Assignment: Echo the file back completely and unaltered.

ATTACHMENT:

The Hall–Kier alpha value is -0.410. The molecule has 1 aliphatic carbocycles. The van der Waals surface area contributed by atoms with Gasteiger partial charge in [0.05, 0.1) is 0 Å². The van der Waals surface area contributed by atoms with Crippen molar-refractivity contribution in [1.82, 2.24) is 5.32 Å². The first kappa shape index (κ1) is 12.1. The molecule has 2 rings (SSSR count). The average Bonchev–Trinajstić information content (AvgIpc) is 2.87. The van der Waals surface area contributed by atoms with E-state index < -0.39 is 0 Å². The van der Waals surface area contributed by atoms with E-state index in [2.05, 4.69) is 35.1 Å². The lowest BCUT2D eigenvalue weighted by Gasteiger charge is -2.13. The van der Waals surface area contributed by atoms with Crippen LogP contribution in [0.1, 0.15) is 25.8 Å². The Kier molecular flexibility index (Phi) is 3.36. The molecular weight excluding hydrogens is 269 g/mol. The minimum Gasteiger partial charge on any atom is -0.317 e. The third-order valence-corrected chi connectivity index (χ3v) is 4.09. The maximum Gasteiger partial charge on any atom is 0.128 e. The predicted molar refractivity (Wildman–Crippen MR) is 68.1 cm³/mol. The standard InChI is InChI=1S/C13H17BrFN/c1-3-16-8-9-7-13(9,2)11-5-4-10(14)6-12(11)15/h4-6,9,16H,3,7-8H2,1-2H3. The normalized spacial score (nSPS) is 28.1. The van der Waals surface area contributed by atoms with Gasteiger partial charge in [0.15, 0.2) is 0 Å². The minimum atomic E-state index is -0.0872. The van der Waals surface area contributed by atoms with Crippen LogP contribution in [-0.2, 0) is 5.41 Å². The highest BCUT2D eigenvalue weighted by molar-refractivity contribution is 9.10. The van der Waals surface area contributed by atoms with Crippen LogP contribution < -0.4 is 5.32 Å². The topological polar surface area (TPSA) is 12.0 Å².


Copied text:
The Hall–Kier alpha value is -0.410. The molecule has 1 aliphatic carbocycles. The van der Waals surface area contributed by atoms with Gasteiger partial charge in [0.05, 0.1) is 0 Å². The van der Waals surface area contributed by atoms with Crippen molar-refractivity contribution in [1.82, 2.24) is 5.32 Å². The first kappa shape index (κ1) is 12.1. The molecule has 2 rings (SSSR count). The average Bonchev–Trinajstić information content (AvgIpc) is 2.87. The van der Waals surface area contributed by atoms with E-state index < -0.39 is 0 Å². The van der Waals surface area contributed by atoms with E-state index in [2.05, 4.69) is 35.1 Å². The lowest BCUT2D eigenvalue weighted by Gasteiger charge is -2.13. The van der Waals surface area contributed by atoms with Crippen LogP contribution in [0.1, 0.15) is 25.8 Å². The Kier molecular flexibility index (Phi) is 3.36. The molecular weight excluding hydrogens is 269 g/mol. The minimum Gasteiger partial charge on any atom is -0.317 e. The third-order valence-corrected chi connectivity index (χ3v) is 4.09. The maximum Gasteiger partial charge on any atom is 0.128 e. The predicted molar refractivity (Wildman–Crippen MR) is 68.1 cm³/mol. The standard InChI is InChI=1S/C13H17BrFN/c1-3-16-8-9-7-13(9,2)11-5-4-10(14)6-12(11)15/h4-6,9,16H,3,7-8H2,1-2H3. The normalized spacial score (nSPS) is 28.1. The van der Waals surface area contributed by atoms with Gasteiger partial charge in [0.15, 0.2) is 0 Å². The minimum atomic E-state index is -0.0872. The van der Waals surface area contributed by atoms with Crippen LogP contribution in [-0.2, 0) is 5.41 Å². The highest BCUT2D eigenvalue weighted by molar-refractivity contribution is 9.10. The van der Waals surface area contributed by atoms with Crippen LogP contribution < -0.4 is 5.32 Å². The topological polar surface area (TPSA) is 12.0 Å².